Technology Anonymous

When Hubby and I go out on a date or I am somewhere else in public, I’m amazed by how many people are also out on a date  or with a group of friends.  The difference is they have their noses in their phones instead of enjoying each other’s company.  These people (and often myself) are addicted to technology.  So much so that perhaps we need Technology Anonymous!

Paul Miller’s TED talk was interesting and almost inspirational to watch.  I admire that he was able to cut himself off from all things internet related (although I think video games should have been included in the diet) for a year.  I only have a few technology things that are my “go-tos”: Pinterest and Facebook.  {I feel my online life is quite simplified! Now that I am required to do other things I have Twitter, blogs, email, etc.  Even though I only truly have two apps I use, I am quite mindless when I’m on them.  I’ll get on and scroll. And scroll. And scroll.  This summer has been the first summer I haven’t had a job, so I’ve had quite a bit of free time.  The time that I have when nothing needs doing, I find myself feeding my addictions.

However, not all of my time on these sites is wasted! I use Pinterest for SO MUCH of my classroom prep as well as my ILP.  My siblings are spread out across the country, so we keep tabs on each other on Facebook.  This is where, like Paul said, there is a balance.  Technology is neither good nor bad until we make it that way.

I do know that I need to stop multi-tasking.  I think I am quite good at it, but I realize it isn’t appropriate all the time.  Sometimes Hubby and I are realizing and watching TV together, but we’re both on our phones.  I constantly have 10 pinned tabs on my browser, along with about 8 or so others open.  There are so many different articles I’m reading or ideas I’m searching and researching and so on that I am not completely focused on any one of them.  Because of all of this, I’m not truly present very much.  I really need to do a better job of putting the computer down whenever my mom calls too!

I don’t want to be one of the people that is so attached to their device that they miss out on life! Hubby and I are going on vacation in two weeks and I really want to capture the moments and share them with family and friends.  But I also need to just live in the moment to truly enjoy it.  My goal will be to put the phone down and pick up the real camera whenever I want a picture!

My parents’ house has no internet, no cell reception, and only one (news) channel. {There’s also not much radio reception either!) I actually love going home for these reasons.  We play board games together and actually interact and talk! (For these same reasons, I haven’t been able to visit them all summer long, which I hate.)  I love being able to go there and unplug completely! People know that they shouldn’t expect to hear from me.  (There is a landline phone in case of emergency!) Since I enjoy unplugging, I am saddened by how hard it is for younger people to do the same.  The fact that they reportedly get anxiety and seriously cannot go without devises is scary.  What would happen if all the computer systems failed? How would people do things??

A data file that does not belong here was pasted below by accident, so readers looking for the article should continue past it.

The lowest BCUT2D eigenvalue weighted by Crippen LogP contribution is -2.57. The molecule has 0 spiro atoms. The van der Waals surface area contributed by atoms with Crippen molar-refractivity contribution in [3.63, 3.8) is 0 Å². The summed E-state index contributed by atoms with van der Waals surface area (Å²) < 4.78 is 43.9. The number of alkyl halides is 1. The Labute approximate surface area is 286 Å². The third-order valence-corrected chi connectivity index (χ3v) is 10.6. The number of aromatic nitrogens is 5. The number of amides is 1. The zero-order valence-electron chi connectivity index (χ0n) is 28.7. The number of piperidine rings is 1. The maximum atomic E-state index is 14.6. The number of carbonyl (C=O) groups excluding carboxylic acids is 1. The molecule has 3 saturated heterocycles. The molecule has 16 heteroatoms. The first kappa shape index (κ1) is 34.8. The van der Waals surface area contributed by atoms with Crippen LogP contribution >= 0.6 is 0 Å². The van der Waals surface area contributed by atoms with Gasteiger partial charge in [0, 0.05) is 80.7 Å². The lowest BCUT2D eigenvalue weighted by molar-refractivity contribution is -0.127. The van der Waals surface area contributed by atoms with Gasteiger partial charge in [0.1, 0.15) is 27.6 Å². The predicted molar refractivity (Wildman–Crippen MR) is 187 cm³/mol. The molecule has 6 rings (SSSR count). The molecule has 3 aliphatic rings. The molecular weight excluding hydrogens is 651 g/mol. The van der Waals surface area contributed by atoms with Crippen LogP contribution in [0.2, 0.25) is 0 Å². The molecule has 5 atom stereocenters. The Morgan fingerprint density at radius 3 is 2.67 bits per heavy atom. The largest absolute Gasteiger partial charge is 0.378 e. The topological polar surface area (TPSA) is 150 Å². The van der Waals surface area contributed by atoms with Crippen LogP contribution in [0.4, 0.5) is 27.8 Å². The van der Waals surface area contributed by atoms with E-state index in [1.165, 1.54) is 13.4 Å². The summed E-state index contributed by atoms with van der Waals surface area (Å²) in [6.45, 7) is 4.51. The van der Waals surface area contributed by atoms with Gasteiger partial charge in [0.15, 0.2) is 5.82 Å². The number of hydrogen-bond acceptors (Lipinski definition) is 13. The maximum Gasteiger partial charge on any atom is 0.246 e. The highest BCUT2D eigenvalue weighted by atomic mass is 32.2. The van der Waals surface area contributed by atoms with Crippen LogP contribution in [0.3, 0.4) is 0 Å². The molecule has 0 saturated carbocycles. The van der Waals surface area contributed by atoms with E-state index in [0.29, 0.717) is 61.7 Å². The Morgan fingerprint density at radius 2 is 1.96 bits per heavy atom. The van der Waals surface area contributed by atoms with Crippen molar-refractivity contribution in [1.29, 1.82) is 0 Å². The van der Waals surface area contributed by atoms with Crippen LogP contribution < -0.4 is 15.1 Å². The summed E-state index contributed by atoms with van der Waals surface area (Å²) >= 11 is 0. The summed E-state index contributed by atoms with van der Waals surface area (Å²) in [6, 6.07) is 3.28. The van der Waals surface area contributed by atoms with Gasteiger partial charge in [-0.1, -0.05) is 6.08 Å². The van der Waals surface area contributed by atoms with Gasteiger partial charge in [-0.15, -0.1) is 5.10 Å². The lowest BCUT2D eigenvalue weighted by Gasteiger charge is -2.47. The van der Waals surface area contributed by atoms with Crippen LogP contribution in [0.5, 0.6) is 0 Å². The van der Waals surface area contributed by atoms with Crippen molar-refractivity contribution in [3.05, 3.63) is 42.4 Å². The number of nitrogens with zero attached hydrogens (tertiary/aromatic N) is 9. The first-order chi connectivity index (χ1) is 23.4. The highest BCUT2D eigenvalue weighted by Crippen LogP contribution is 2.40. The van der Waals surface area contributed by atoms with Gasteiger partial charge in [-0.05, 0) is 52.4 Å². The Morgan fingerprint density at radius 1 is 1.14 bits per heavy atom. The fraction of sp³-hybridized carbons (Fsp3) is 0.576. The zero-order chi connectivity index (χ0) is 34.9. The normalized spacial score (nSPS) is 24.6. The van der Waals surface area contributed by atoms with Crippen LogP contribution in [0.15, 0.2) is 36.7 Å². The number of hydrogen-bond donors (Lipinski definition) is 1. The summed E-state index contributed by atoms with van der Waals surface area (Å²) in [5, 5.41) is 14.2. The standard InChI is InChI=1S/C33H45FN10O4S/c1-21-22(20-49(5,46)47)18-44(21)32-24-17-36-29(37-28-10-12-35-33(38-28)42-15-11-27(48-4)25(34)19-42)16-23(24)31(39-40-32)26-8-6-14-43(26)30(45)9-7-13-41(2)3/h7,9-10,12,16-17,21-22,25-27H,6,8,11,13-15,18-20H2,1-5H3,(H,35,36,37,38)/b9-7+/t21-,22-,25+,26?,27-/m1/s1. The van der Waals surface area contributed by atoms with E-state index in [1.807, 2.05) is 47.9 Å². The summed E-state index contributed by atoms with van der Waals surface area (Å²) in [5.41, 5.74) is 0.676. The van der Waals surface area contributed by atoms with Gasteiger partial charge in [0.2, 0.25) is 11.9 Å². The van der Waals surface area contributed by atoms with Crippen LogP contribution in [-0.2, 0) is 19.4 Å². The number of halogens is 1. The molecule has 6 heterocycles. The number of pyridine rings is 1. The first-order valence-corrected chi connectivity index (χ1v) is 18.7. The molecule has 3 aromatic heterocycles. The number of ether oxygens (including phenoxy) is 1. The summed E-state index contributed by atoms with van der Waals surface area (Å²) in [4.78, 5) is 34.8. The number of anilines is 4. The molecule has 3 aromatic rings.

Everything in life needs moderation. Technology is no different!

8 thoughts on “Technology Anonymous

  1. It is very wise to learn to manage life and prioritize people above things. I hope you enjoy your vacation and take lots of fun pictures!

    Like

  2. I tend to multi-task a lot too, and I recently read some interesting research that says there is no such thing as multi-tasking. The brain actually has to shift from task to task and we use up valuable processing time in making those transitions, so even though it feels like we are multi-tasking, we actually aren’t. I’m not totally convinced though!

    Like

  3. Whenever Ben and I have our date nights, I too am amazed at how many people are stuck on their phones (me being guilty as well). When it comes to multi-tasking, I also find myself at night watching TV with Ben but also scrolling through Facebook. I would love to cut down on the amount of time I spend scrolling through social media and am going to try to limit myself to only checking those sites a few times per week,

    Like

  4. I’m a big multitasker, but not by choice! I also think that Paul had it right when he said we need to find balance in our lives on the internet. We need to prioritize what’s important. It can’t take away from our lives outside the internet unless it’s a priority. For example, I’ve had to tell my kids that I can’t play at that exact moment because I have to study or work on an assignment. It breaks my heart, but sometimes that’s the way it is, and I hope they understand why.

    Like

Leave a Reply

Fill in your details below or click an icon to log in:

WordPress.com Logo

You are commenting using your WordPress.com account. Log Out / Change )

Twitter picture

You are commenting using your Twitter account. Log Out / Change )

Facebook photo

You are commenting using your Facebook account. Log Out / Change )

Google+ photo

You are commenting using your Google+ account. Log Out / Change )

Connecting to %s